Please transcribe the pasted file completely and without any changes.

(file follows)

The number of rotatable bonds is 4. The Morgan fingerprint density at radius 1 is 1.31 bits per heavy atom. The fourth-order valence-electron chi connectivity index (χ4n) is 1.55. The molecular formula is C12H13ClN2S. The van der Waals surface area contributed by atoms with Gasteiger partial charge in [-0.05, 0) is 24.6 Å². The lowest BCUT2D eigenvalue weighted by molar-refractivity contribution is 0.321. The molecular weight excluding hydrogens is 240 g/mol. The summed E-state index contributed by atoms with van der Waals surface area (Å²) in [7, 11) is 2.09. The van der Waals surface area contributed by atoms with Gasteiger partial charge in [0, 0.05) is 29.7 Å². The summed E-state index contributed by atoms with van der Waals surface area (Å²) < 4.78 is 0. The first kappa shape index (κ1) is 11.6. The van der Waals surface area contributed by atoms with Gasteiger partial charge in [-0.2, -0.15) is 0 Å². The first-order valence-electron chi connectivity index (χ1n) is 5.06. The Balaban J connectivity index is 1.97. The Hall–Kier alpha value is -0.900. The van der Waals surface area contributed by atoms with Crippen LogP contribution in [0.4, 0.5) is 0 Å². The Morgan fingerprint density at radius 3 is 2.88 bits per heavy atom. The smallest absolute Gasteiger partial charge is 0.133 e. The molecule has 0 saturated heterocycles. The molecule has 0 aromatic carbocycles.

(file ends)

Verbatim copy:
The number of rotatable bonds is 4. The Morgan fingerprint density at radius 1 is 1.31 bits per heavy atom. The fourth-order valence-electron chi connectivity index (χ4n) is 1.55. The molecular formula is C12H13ClN2S. The van der Waals surface area contributed by atoms with Gasteiger partial charge in [-0.05, 0) is 24.6 Å². The lowest BCUT2D eigenvalue weighted by molar-refractivity contribution is 0.321. The molecular weight excluding hydrogens is 240 g/mol. The summed E-state index contributed by atoms with van der Waals surface area (Å²) in [7, 11) is 2.09. The van der Waals surface area contributed by atoms with Gasteiger partial charge in [0, 0.05) is 29.7 Å². The summed E-state index contributed by atoms with van der Waals surface area (Å²) < 4.78 is 0. The first kappa shape index (κ1) is 11.6. The van der Waals surface area contributed by atoms with Gasteiger partial charge in [-0.2, -0.15) is 0 Å². The first-order valence-electron chi connectivity index (χ1n) is 5.06. The Balaban J connectivity index is 1.97. The Hall–Kier alpha value is -0.900. The van der Waals surface area contributed by atoms with Crippen LogP contribution in [0.4, 0.5) is 0 Å². The Morgan fingerprint density at radius 3 is 2.88 bits per heavy atom. The smallest absolute Gasteiger partial charge is 0.133 e. The molecule has 0 saturated heterocycles. The molecule has 0 aromatic carbocycles.